These five plus stories are a feature set for secure login. You might not need more than stories 1, 2, and 3 the first time you touch this feature set. That’s fine. You have the other stories waiting in the product backlog.
If you are a product owner, you look at the relative value of each feature against each other feature. Maybe you need this team to do these three first stories and then start some revenue stories. Maybe the Accounting team needs help on their backlog, and this feature team can help. Maybe the core-of-the-product team needs help. If you have some kind of login, that’s good enough for now. Maybe it’s not good enough for an external release. It’s good enough for an internal release.
Your ability to change what feature teams do every so often is part of the value of agile and lean product ownership—which helps a program get to done faster.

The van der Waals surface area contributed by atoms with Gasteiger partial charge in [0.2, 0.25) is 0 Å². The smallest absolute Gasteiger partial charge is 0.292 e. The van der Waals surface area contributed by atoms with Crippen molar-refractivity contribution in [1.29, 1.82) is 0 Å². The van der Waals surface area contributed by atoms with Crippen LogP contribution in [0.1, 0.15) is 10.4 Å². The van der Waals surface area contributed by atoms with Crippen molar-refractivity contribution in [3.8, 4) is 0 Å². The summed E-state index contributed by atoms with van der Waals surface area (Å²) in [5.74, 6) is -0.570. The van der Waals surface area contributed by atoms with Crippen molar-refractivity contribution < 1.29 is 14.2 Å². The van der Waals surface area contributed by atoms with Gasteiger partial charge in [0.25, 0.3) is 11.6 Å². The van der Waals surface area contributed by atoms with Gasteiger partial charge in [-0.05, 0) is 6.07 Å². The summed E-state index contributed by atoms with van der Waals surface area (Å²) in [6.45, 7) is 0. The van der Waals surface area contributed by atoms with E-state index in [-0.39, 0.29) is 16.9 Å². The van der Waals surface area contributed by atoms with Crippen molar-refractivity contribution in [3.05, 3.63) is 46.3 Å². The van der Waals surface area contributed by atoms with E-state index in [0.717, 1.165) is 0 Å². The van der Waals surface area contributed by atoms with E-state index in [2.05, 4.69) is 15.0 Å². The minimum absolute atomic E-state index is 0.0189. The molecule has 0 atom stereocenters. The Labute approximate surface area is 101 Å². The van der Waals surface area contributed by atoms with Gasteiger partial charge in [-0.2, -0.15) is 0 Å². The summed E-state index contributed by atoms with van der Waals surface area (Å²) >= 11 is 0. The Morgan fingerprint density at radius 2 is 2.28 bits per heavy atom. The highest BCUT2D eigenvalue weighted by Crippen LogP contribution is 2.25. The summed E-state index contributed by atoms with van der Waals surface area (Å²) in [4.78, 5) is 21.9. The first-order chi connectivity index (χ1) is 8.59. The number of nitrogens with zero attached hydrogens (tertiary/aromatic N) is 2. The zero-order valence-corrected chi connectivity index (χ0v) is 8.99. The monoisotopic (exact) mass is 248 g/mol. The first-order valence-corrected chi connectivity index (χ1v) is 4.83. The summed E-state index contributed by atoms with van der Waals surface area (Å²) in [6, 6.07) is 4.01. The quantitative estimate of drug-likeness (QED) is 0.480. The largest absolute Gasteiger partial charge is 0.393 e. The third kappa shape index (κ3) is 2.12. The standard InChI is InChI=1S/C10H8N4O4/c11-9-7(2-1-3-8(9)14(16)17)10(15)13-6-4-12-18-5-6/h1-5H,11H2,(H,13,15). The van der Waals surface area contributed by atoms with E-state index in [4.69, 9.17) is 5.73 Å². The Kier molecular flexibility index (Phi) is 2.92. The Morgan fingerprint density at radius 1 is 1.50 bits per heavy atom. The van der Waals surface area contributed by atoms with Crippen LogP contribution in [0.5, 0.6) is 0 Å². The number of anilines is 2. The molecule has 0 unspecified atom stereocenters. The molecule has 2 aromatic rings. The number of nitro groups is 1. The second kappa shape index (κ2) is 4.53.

You might have an initial one-quarter backlog that might look like this:
Start at the top and left.
You see the internal releases across the top. You see the feature sets across just under the internal releases. This part is still a wish list.
Under the feature sets are the actual stories in the details. Note how the POs can change what each team does, to create a working skeleton.
The details are in the stories at the bottom.
This is my picture.You might want something different from this.
The idea is to create a Minimum Viable Product for each demo and to continue to improve the walking skeleton as the project teams continue to create the product.